The study will help community groups, planners and developers understand what
they need to consider when building new neighbourhoods.
“The government is keen to support and encourage innovative ideas to help
reduce crime, and I am pleased to see that the building industry is playing its
part in tackling this issue.”
The crimes the teams looked at included burglary, theft of and from vehicles,
robbery, theft from the person, assault and criminal damage.
Although the project did not set out to include anti-social behaviour or neighbour disputes in the research brief, much of the feedback from local police and planners,
particularly during site walk-arounds, showed that such incidents were more
common than actual recorded crime events and had resulted in police or local
authority resources being used to attend and resolve matters.
Dr Rachel Armitage from the Applied Criminology Centre at the Huddersfield
University, who undertook the research, said:
“It is clear from this groundbreaking collaborative project that there are
features of individual properties, their boundaries and development layout that
act as risk and protective factors. These must be considered at all stages of
the planning and development process to minimise crime risk and maximise
quality of life. ”
The study’s findings are being published on the Design Council Cabe website www.designcouncil.org.uk/crimeresearch to help communities, local authority planners and developers to work together to ensure that good design and crime reduction are key considerations in future schemes.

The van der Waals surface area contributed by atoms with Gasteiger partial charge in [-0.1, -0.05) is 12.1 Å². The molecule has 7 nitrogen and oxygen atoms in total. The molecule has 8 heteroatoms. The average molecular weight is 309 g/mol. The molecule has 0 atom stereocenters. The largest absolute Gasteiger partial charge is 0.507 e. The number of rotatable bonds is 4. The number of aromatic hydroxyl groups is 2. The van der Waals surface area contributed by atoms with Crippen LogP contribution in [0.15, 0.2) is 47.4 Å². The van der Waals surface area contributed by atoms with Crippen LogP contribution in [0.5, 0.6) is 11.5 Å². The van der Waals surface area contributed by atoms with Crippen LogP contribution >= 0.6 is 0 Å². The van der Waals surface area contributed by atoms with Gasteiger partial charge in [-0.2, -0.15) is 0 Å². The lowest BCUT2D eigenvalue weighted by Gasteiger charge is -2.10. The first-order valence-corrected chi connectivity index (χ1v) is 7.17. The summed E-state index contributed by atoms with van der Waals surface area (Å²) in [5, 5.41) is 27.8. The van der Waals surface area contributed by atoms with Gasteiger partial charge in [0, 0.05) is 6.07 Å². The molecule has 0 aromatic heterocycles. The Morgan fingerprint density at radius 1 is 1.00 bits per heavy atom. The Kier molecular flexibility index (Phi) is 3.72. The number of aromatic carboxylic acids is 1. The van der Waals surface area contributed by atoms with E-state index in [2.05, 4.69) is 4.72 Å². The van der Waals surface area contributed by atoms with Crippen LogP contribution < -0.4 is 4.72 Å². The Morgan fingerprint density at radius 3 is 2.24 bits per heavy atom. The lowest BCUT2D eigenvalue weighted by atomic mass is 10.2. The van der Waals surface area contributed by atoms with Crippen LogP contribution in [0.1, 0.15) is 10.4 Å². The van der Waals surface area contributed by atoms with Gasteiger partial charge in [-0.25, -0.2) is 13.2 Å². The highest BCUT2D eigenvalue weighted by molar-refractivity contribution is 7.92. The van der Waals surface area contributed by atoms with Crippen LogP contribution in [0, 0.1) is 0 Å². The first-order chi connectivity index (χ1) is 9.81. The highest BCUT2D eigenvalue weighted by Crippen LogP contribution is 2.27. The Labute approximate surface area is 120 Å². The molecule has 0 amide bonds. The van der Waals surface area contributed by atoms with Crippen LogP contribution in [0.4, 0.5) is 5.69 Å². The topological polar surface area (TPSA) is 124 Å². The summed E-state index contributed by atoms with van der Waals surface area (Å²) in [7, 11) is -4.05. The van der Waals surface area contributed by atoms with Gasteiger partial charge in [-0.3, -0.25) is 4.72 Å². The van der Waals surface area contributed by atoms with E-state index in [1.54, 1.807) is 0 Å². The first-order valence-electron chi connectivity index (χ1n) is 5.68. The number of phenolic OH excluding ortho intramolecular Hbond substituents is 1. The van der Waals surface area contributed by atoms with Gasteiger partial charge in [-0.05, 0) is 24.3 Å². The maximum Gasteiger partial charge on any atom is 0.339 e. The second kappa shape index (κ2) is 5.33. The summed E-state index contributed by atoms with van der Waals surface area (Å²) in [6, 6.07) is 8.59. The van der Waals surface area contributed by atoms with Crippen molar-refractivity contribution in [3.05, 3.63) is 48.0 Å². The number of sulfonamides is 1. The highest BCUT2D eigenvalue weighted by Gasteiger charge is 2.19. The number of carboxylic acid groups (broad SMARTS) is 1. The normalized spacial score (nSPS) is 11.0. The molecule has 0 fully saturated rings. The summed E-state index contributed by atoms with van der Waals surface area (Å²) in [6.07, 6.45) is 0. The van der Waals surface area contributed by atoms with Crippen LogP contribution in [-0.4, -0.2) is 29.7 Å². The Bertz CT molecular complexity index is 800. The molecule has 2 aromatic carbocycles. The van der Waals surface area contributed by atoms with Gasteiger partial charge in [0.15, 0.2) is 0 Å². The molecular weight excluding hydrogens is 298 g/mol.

David Kester, Chief Executive of Design Council Cabe said:
“Communities are becoming more involved in the design of future developments
around them. This ground-breaking study helps equip them to work with
developers and planners to put good design at the heart of creating places
which are attractive, safe and successful, which has far-reaching social and
The findings of the study have already been acted upon by leading housing
developer Gleeson Homes & Regeneration, which helped advise on the research
project. Faye Whiteoak, Design & Development Director of the company
“We welcome the research; it provides much needed clarification on the
impact of housing design upon crime and has led us to re-assess our design
values and produce our own internal security design guide.”
For more information or interview requests please contact Nigel Campbell, Head
of Communications, Design Council on 0207 420 5282 / 07825 442339 / firstname.lastname@example.org
The Design Council CABE is a charity, incorporated by Royal Charter, that places good design at the heart of social and economic renewal.
As one of the world’s leading design organisations it is Government’s advisor on design, and a centre of new thinking and insight into the role of design in innovation. For more than 60 years, it has sought to provide evidence and demonstrate how design can help build a stronger economy and improve everyday life through practical projects with industry, public services and education. For more information please visit: www.designcouncil.org.uk